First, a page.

Starbucks Hit With Lawsuit From Labor Board Over Anti-Union Employee Guidelines

In a new lawsuit against Starbucks, the National Labor Relations Board (NLRB) is alleging that a number of the company’s employee guidelines are in violation of labor laws.

As the first reported by More Perfect Union, the lawsuit, issued on Wednesday, takes issue with 19 sections of the company’s “Partner Guide,” which the NLRB argues are “overly-broad and discriminatory” against workers’ rights.

Among the guidelines in violation of national labor laws allowing employees to freely form unions is the company’s dress code, which disallows workers from wearing clothing or even pins that display union symbols, according to the labor board. The company also places several restrictions on workers’ speech in violation of the law, the NLRB says, including banning workers from recording their working conditions through photo, video or audio mediums.

The handbook’s restrictions preventing workers from participating in unsanctioned interviews or generally discussing their working conditions are also an intrusion on their labor rights, the labor board finds. Altogether, the NLRB alleges that the rules all act in the service of “interfering with, restraining, and coercing employees” from exercising their right to form a union.

Starbucks has been given until May 18 by the agency to respond to the lawsuit, before the June 14 court hearing. It is the largest legal effort so far by the NLRB to intervene in the company’s union-busting practices.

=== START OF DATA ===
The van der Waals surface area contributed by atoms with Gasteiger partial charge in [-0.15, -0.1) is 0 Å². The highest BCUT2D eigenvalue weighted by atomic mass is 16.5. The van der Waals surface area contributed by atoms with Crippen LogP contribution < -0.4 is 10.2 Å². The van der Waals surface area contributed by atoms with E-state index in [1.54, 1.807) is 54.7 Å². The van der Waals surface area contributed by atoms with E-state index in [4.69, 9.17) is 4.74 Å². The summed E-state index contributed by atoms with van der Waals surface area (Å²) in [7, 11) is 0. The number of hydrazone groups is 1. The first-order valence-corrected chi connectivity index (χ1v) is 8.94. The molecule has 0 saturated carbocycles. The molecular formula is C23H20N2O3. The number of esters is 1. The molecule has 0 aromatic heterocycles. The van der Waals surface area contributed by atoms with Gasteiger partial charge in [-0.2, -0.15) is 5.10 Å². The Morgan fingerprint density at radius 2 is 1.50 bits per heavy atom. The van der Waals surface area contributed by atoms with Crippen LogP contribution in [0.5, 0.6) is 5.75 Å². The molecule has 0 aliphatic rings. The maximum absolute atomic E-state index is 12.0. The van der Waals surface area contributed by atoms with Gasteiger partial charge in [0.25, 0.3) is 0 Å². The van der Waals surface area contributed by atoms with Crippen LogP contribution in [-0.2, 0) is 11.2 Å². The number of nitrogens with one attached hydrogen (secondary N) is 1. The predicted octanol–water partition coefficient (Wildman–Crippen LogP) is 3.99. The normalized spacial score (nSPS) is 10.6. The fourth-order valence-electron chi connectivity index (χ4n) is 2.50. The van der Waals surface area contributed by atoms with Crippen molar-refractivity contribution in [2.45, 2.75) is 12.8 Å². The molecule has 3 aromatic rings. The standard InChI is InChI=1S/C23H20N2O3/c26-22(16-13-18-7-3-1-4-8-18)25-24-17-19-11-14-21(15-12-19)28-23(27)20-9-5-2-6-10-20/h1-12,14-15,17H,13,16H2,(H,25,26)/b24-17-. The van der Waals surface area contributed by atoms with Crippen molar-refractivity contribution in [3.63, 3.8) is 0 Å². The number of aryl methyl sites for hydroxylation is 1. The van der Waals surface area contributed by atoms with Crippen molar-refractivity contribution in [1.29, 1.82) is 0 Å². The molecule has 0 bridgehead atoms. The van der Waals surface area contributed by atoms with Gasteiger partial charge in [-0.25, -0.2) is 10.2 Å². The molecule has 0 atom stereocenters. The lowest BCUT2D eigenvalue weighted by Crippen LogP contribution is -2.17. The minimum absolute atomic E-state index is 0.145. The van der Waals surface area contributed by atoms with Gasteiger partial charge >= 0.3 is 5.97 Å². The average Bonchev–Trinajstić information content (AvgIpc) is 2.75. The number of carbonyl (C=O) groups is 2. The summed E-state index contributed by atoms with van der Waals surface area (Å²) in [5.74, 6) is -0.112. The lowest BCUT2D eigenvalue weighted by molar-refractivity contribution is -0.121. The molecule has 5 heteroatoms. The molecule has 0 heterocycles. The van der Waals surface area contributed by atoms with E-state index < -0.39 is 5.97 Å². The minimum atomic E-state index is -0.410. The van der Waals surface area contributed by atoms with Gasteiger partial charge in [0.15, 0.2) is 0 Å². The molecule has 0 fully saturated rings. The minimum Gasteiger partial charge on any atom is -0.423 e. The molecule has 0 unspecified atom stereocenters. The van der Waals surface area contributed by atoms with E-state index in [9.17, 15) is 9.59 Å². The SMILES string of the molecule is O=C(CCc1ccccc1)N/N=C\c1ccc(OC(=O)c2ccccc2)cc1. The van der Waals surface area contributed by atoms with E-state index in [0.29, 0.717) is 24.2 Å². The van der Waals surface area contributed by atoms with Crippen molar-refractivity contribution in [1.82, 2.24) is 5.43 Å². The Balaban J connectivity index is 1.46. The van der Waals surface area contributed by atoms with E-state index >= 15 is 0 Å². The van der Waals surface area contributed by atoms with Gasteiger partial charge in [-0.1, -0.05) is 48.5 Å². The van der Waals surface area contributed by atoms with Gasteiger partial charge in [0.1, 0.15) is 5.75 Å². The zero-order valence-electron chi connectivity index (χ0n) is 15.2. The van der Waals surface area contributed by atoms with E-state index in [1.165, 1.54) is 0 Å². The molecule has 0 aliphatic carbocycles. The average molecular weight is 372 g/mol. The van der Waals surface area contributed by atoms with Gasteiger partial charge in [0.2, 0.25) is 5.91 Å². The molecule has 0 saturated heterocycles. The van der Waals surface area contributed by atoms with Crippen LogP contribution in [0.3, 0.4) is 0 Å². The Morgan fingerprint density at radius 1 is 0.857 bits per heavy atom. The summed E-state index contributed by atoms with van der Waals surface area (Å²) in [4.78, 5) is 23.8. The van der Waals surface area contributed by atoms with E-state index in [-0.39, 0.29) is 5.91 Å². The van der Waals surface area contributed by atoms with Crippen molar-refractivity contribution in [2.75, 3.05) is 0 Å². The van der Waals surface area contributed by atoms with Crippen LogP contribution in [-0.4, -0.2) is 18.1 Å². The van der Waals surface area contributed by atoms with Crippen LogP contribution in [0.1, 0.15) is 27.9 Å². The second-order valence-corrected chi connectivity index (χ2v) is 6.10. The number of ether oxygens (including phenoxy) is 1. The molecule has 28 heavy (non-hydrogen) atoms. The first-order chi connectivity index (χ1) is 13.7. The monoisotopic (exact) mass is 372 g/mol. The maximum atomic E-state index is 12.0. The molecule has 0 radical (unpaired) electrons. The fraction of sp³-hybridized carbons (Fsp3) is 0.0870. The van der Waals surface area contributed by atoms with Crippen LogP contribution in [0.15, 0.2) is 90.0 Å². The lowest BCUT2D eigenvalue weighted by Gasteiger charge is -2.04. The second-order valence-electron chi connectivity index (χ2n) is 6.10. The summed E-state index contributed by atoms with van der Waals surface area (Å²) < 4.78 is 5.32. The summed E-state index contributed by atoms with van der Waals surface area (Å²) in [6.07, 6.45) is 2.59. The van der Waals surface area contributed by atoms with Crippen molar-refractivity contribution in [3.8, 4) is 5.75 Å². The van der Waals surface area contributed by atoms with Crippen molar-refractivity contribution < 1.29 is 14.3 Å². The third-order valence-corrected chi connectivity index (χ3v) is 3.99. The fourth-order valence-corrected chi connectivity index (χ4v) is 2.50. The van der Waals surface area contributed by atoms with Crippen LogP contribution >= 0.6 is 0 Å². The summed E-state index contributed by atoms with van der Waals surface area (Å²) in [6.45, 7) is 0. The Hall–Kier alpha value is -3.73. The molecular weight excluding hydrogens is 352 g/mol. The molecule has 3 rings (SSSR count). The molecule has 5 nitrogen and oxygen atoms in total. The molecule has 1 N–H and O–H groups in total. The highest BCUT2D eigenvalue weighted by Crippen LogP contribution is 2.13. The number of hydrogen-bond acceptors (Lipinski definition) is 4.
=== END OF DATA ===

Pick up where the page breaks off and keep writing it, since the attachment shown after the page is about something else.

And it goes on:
The NLRB filed several charges against the company over the past months alleging that it has repeatedly violated labor laws when it treated its employees. Labor board prosecutors found that the company illegally fired seven union organizers in Memphis, Tennessee; the workers made up nearly the entirety of that store’s union organizing group.

The NLRB has made similar charges over the company’s dismissal of pro-union employees Phoenix, ArizonaLast month and, A lawsuit was filedThe company was retaliated against for doing so. The agency claims that the terminations by Tyler Gillette, Laila Dlton, and Alyssa Sanchez were illegal retaliation against employees who unionized.

Starbucks will face legal consequences if they are successful in obtaining an injunction. This includes having to post the court order against them in their stores and reinstating the fired workers.

The company could also be in legal trouble due to a policy it announced earlier in the week. Workers will soon receive a wage increase to $15 an hour, or a 3 percent rise, depending on which is higher. Starbucks announces – but the higher wages won’t apply to unionized stores or stores currently in the middle of a union campaign.

Starbucks Workers United has filed charges against the move, saying that it’s clearly an attempt to discourage workers from forming unions.

“We have filed charges against Howard Schultz’s threats that union stores won’t receive these benefits. That’s not how labor law works and Starbucks knows it,” the union said. A unionized Buffalo storeFriday protested the change by going on strike

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